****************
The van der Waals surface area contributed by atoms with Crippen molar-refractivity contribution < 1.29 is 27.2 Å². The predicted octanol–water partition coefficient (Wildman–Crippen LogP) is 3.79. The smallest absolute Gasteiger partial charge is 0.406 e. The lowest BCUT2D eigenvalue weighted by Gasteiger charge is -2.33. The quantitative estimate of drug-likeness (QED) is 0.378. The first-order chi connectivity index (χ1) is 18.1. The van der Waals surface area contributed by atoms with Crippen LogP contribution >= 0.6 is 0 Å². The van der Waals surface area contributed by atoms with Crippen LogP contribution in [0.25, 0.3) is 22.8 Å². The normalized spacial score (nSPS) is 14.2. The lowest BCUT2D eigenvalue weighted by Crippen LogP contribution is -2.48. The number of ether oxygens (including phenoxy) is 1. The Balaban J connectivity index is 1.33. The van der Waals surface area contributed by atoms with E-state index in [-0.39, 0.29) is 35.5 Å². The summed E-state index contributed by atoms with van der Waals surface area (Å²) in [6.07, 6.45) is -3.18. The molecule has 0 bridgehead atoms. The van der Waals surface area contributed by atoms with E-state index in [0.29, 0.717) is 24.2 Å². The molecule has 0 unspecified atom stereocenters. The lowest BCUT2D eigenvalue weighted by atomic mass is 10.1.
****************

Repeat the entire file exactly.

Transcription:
The van der Waals surface area contributed by atoms with Crippen molar-refractivity contribution < 1.29 is 27.2 Å². The predicted octanol–water partition coefficient (Wildman–Crippen LogP) is 3.79. The smallest absolute Gasteiger partial charge is 0.406 e. The lowest BCUT2D eigenvalue weighted by Gasteiger charge is -2.33. The quantitative estimate of drug-likeness (QED) is 0.378. The first-order chi connectivity index (χ1) is 18.1. The van der Waals surface area contributed by atoms with Crippen LogP contribution >= 0.6 is 0 Å². The van der Waals surface area contributed by atoms with Crippen LogP contribution in [0.25, 0.3) is 22.8 Å². The normalized spacial score (nSPS) is 14.2. The lowest BCUT2D eigenvalue weighted by Crippen LogP contribution is -2.48. The number of ether oxygens (including phenoxy) is 1. The Balaban J connectivity index is 1.33. The van der Waals surface area contributed by atoms with E-state index in [-0.39, 0.29) is 35.5 Å². The summed E-state index contributed by atoms with van der Waals surface area (Å²) in [6.07, 6.45) is -3.18. The molecule has 0 bridgehead atoms. The van der Waals surface area contributed by atoms with E-state index in [0.29, 0.717) is 24.2 Å². The molecule has 0 unspecified atom stereocenters. The lowest BCUT2D eigenvalue weighted by atomic mass is 10.1.